A besieged Syrian city came under fresh artillery fire early Monday as a deadly military assault left President Bashar Assad's regime increasingly isolated, with Arab nations forcefully joining the international chorus of condemnation for the first time.
The renewed violence in the eastern city of Deir el-Zour comes a day after at least 42 people were killed there in an intensifying government crackdown on protesters.
The Local Coordinating Committees, which help organize the protests and track the uprising, said machine fire and artillery blasts resumed early Monday in Deir el-Zour.
Syrian troops also stormed Maaret al-Numan in the northern province of Idlib at dawn, activists said.
"Forces entered the city from its eastern side and they are preventing the residents from entering or leaving the city," the LCC said in a statement.
More than 300 people have died in the past week, the bloodiest in the five-month uprising against Assad's authoritarian rule. Deir el-Zour, in particular, has come under withering attack. The city is in an oil-rich, but largely impoverished region of Syria known for its well-armed clans and tribes whose ties extend across eastern Syrian and into Iraq.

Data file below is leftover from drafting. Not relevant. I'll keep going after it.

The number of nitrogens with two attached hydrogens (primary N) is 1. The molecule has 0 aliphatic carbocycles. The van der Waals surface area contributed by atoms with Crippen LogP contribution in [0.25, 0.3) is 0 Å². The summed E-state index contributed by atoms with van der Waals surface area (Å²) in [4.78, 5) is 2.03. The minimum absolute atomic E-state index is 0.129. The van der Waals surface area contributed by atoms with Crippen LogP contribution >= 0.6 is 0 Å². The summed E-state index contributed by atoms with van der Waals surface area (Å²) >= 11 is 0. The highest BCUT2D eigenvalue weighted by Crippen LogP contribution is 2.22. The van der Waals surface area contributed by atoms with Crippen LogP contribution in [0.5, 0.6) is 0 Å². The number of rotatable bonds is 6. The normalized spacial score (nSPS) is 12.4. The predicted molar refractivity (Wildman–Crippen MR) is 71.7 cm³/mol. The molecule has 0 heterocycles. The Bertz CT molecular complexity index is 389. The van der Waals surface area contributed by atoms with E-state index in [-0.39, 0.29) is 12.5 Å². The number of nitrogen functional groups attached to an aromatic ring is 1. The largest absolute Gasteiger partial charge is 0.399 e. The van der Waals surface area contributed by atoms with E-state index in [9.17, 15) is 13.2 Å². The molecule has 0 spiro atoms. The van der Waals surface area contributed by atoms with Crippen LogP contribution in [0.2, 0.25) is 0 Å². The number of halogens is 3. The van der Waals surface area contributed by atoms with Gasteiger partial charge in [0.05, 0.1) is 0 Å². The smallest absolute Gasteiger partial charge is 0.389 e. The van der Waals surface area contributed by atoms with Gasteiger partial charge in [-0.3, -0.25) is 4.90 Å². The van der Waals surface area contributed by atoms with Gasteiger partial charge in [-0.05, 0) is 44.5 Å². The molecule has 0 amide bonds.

"Humanitarian conditions in the city are very bad because it has been under siege for nine days," an activist said in the city said, speaking on condition of anonymity for fear of reprisals. "There is lack of medicine, baby formula, food and gasoline. The city is totally paralyzed." The government's crackdown on mostly peaceful, unarmed protesters demanding political reforms and an end to the Assad family's 40-year rule has left more than 1,700 dead since March, according to activists and human rights groups. Assad's regime disputes the toll and blames a foreign conspiracy for the unrest, which at times has brought hundreds of thousands of protesters into the streets.
The international community has sharply condemned the government's crackdown, imposing sanctions and demanding an immediate end to the attacks. But in a sign of growing outrage, Syria's Arab neighbors joined that chorus of criticism, voicing their concerns of a crackdown that intensified o the eve of the holy month of Ramadan _ a time of introspection and piety characterized by a dawn-to-dusk fast.
Muslims typically gather in mosques during the month for special nightly prayers after breaking the fast, and the Assad government have been trying to prevent such large gatherings from turning into more anti-government protests.
After sunset Sunday, thousands of people poured into the streets in areas around Syria, including the capital Damascus and its suburbs, the village of Dael in the south, the central city of Homs, Latakia on the Mediterranean coast and northern city of Aleppo, according to the Local Coordination Committees. There were reports of shootings but no immediate word on casualties, according to the LCC.